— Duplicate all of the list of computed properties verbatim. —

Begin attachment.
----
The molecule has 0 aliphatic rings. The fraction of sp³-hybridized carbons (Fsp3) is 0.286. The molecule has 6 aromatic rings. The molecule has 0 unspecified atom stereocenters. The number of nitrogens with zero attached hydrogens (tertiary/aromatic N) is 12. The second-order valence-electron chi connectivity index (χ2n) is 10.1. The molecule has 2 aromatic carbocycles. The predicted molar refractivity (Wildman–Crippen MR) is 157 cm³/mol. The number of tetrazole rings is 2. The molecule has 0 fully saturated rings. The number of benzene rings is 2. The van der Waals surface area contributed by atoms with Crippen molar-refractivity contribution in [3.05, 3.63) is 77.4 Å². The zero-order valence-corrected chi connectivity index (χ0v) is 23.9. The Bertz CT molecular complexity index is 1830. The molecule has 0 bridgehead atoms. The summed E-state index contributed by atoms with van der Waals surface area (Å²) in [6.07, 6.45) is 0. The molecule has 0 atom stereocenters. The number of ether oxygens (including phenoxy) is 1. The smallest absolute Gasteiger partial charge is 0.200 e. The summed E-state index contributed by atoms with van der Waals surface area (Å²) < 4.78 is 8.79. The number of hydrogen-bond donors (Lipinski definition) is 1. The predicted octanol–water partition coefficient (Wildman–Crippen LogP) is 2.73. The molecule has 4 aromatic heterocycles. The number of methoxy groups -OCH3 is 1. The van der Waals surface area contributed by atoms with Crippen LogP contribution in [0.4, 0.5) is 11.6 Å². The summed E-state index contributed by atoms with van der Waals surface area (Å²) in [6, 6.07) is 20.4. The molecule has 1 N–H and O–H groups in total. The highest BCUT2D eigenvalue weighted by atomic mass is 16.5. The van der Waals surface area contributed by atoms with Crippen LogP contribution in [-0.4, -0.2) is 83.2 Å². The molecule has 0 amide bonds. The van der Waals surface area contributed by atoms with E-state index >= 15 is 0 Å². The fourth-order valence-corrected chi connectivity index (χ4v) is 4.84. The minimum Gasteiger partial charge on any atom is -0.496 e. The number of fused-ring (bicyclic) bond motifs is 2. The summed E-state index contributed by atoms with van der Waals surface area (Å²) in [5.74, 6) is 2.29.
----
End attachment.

The molecule has 0 aliphatic rings. The fraction of sp³-hybridized carbons (Fsp3) is 0.286. The molecule has 6 aromatic rings. The molecule has 0 unspecified atom stereocenters. The number of nitrogens with zero attached hydrogens (tertiary/aromatic N) is 12. The second-order valence-electron chi connectivity index (χ2n) is 10.1. The molecule has 2 aromatic carbocycles. The predicted molar refractivity (Wildman–Crippen MR) is 157 cm³/mol. The number of tetrazole rings is 2. The molecule has 0 fully saturated rings. The number of benzene rings is 2. The van der Waals surface area contributed by atoms with Crippen molar-refractivity contribution in [3.05, 3.63) is 77.4 Å². The zero-order valence-corrected chi connectivity index (χ0v) is 23.9. The Bertz CT molecular complexity index is 1830. The molecule has 0 bridgehead atoms. The summed E-state index contributed by atoms with van der Waals surface area (Å²) in [6.07, 6.45) is 0. The molecule has 0 atom stereocenters. The number of ether oxygens (including phenoxy) is 1. The smallest absolute Gasteiger partial charge is 0.200 e. The summed E-state index contributed by atoms with van der Waals surface area (Å²) < 4.78 is 8.79. The number of hydrogen-bond donors (Lipinski definition) is 1. The predicted octanol–water partition coefficient (Wildman–Crippen LogP) is 2.73. The molecule has 4 aromatic heterocycles. The number of methoxy groups -OCH3 is 1. The van der Waals surface area contributed by atoms with Crippen LogP contribution in [0.4, 0.5) is 11.6 Å². The summed E-state index contributed by atoms with van der Waals surface area (Å²) in [6, 6.07) is 20.4. The molecule has 1 N–H and O–H groups in total. The highest BCUT2D eigenvalue weighted by atomic mass is 16.5. The van der Waals surface area contributed by atoms with Crippen LogP contribution in [-0.4, -0.2) is 83.2 Å². The molecule has 0 amide bonds. The van der Waals surface area contributed by atoms with E-state index >= 15 is 0 Å². The fourth-order valence-corrected chi connectivity index (χ4v) is 4.84. The minimum Gasteiger partial charge on any atom is -0.496 e. The number of fused-ring (bicyclic) bond motifs is 2. The summed E-state index contributed by atoms with van der Waals surface area (Å²) in [5.74, 6) is 2.29.